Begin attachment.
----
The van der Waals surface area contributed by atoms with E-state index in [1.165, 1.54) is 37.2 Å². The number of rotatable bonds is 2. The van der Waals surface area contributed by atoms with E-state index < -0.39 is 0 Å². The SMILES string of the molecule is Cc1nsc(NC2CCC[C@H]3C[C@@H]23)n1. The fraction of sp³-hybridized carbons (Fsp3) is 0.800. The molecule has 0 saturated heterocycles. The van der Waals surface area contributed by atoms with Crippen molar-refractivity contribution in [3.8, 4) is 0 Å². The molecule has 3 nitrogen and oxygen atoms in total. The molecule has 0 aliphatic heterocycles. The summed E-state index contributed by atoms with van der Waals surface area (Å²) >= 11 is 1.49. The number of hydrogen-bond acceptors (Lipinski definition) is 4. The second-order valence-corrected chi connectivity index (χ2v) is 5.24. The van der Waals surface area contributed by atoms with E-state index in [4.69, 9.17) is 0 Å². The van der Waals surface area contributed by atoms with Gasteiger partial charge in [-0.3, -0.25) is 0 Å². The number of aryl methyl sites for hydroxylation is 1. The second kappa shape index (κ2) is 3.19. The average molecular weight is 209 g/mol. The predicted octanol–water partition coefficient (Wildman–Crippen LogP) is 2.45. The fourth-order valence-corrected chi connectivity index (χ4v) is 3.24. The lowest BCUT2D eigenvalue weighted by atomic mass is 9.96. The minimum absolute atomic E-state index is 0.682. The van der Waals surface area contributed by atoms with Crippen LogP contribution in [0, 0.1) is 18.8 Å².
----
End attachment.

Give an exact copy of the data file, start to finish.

The van der Waals surface area contributed by atoms with E-state index in [1.165, 1.54) is 37.2 Å². The number of rotatable bonds is 2. The van der Waals surface area contributed by atoms with E-state index < -0.39 is 0 Å². The SMILES string of the molecule is Cc1nsc(NC2CCC[C@H]3C[C@@H]23)n1. The fraction of sp³-hybridized carbons (Fsp3) is 0.800. The molecule has 0 saturated heterocycles. The van der Waals surface area contributed by atoms with Crippen molar-refractivity contribution in [3.8, 4) is 0 Å². The molecule has 3 nitrogen and oxygen atoms in total. The molecule has 0 aliphatic heterocycles. The summed E-state index contributed by atoms with van der Waals surface area (Å²) >= 11 is 1.49. The number of hydrogen-bond acceptors (Lipinski definition) is 4. The second-order valence-corrected chi connectivity index (χ2v) is 5.24. The van der Waals surface area contributed by atoms with E-state index in [4.69, 9.17) is 0 Å². The van der Waals surface area contributed by atoms with Gasteiger partial charge in [-0.3, -0.25) is 0 Å². The number of aryl methyl sites for hydroxylation is 1. The second kappa shape index (κ2) is 3.19. The average molecular weight is 209 g/mol. The predicted octanol–water partition coefficient (Wildman–Crippen LogP) is 2.45. The fourth-order valence-corrected chi connectivity index (χ4v) is 3.24. The lowest BCUT2D eigenvalue weighted by atomic mass is 9.96. The minimum absolute atomic E-state index is 0.682. The van der Waals surface area contributed by atoms with Crippen LogP contribution in [0, 0.1) is 18.8 Å².